The High Performance Computing in Science and Engineering course aims to enable students to operate effectively on high performance computers. The students will first be introduced to High Performance Computers, and to the main programming language used in the course: Julia. The students will learn how to effectively submit jobs to computing servers, to parallelize their codes and to use numerical libraries such as OpenBLAS, BLAS, LAPACK, MKL, CUDA.
Advanced numerical methods will be another focus of the course, including eigensolvers (e.g. Lanczos), numerical integrators (including Burlisch-Stoer and symplectic methods), and optimization methods based on (linear) tensor networks and (nonlinear) neural networks.
This is a course intended for PhD students and for term 6 or term 8 undergraduate students.
At the end of the term, students will be able to:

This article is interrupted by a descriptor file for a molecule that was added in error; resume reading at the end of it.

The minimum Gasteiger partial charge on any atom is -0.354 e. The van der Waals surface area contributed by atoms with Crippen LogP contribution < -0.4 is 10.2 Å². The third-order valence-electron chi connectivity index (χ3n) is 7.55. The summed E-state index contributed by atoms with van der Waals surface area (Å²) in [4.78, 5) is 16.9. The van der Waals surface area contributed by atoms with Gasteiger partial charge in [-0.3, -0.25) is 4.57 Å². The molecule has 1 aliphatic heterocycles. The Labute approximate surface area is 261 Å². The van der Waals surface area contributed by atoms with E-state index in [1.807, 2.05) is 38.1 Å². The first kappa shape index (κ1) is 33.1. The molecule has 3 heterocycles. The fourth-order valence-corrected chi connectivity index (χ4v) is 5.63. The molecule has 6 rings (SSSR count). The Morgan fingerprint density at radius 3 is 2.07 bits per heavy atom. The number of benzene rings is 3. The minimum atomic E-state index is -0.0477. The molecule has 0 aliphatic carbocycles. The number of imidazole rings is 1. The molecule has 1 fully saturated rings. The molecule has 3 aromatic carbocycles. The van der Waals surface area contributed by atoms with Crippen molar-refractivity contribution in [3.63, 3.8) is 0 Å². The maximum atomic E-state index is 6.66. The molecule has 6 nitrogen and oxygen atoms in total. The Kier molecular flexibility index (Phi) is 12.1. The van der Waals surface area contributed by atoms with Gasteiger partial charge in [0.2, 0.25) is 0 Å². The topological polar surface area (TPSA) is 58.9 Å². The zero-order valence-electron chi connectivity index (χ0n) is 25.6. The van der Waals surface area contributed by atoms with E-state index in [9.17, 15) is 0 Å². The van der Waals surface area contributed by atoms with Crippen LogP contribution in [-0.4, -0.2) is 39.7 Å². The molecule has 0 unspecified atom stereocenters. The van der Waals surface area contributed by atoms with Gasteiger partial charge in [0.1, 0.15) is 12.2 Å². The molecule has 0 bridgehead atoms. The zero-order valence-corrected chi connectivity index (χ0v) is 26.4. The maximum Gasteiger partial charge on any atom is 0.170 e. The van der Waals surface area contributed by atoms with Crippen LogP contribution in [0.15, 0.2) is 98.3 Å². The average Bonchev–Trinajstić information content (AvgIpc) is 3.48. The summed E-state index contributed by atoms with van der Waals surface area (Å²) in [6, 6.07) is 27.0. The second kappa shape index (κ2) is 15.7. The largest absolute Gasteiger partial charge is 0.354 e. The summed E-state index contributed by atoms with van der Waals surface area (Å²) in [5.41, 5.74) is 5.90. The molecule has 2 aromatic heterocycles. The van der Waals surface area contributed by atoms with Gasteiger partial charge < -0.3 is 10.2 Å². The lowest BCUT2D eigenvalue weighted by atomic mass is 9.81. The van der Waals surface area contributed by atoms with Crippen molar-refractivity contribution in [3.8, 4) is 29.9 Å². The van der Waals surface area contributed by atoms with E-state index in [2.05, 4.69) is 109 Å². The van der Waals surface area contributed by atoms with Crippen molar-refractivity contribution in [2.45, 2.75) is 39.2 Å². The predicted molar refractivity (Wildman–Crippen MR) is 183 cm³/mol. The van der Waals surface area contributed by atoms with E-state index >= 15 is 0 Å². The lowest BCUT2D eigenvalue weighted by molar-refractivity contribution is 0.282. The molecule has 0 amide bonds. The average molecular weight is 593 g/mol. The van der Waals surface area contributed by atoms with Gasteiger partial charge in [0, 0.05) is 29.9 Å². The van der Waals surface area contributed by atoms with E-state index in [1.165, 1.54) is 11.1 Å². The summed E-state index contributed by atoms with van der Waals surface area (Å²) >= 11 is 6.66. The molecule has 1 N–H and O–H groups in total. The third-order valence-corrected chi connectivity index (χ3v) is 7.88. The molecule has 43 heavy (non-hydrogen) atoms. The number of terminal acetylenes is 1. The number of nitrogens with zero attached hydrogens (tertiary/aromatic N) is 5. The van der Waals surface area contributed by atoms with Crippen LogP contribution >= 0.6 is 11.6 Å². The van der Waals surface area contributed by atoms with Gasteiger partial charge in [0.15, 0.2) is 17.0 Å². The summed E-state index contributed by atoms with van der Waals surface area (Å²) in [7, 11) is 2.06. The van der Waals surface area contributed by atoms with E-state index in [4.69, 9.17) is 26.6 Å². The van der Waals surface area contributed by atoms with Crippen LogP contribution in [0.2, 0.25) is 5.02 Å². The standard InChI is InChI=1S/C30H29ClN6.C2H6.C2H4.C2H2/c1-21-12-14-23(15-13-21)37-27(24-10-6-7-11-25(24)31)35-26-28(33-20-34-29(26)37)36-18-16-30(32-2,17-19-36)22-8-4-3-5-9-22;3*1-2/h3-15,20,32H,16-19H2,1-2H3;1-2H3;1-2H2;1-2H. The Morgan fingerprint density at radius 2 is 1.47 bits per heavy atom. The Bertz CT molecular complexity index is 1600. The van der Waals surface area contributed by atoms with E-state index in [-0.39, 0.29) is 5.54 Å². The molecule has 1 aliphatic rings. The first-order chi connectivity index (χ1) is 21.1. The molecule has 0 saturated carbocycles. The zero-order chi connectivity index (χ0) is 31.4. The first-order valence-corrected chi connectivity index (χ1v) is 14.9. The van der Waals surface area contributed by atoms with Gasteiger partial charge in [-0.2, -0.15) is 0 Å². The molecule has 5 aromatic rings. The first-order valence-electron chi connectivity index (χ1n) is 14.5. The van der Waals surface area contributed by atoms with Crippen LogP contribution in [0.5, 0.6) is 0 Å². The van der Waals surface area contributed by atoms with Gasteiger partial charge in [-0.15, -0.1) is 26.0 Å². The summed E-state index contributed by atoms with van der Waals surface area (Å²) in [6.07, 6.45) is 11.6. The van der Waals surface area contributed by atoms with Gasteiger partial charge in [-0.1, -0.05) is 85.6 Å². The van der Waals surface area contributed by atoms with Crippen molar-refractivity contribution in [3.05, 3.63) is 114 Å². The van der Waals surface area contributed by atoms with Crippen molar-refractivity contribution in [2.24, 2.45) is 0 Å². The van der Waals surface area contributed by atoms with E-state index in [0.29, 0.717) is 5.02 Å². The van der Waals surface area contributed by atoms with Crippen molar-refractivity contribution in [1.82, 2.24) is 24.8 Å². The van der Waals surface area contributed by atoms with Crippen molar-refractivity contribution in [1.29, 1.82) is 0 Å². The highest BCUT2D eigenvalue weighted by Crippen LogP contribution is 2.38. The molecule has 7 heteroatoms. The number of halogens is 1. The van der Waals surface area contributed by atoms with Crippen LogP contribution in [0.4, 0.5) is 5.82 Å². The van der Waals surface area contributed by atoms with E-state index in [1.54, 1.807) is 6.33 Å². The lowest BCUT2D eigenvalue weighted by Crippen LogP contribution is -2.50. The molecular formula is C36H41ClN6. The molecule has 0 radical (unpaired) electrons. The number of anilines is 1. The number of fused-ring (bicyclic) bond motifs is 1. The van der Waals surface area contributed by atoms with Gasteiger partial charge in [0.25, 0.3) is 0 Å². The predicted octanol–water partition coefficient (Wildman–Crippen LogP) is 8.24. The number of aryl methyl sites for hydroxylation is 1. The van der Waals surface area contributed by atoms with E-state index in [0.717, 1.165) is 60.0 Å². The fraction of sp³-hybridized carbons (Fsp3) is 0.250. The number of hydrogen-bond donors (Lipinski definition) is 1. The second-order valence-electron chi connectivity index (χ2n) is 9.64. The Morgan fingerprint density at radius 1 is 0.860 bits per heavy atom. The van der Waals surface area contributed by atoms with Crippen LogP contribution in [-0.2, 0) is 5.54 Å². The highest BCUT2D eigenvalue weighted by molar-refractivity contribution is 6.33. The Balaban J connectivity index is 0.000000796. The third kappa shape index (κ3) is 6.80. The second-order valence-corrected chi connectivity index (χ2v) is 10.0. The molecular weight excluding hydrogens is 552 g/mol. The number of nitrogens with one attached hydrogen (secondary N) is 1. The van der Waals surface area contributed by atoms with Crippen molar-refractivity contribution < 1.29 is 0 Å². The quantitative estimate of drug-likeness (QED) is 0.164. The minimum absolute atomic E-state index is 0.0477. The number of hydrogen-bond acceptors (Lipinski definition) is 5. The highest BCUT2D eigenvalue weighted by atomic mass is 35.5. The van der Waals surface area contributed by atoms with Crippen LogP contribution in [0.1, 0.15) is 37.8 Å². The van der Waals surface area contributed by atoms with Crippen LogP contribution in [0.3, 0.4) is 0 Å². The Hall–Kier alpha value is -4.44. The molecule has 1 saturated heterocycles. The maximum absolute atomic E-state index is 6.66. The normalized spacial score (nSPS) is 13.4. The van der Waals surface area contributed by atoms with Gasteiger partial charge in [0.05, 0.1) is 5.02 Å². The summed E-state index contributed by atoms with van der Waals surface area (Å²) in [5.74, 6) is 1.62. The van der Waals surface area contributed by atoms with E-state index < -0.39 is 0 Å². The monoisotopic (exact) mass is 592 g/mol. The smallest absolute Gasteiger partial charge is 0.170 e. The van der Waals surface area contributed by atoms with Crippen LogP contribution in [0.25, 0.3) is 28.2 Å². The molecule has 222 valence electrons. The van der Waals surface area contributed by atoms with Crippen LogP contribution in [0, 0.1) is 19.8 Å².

- use different linear algebra libraries
- write scripts for jobs schedulers
- write and analyze parallel codes for CPUs and GPUs
- approximate eigenvalue solvers: Lanczos and Arnoldi
- understand advanced (symplectic or not) numerical integration methods
- understand optimization methods based on tensor networks and neural networks
- plan the implementation of the numerical solution of a complex problem and evaluate its performance
Academic Units/Delivery Format
Quizzes, group assignment (project), individual assignment (project/homework) and class participation
This course is also cross-listed as a Postgraduate Course.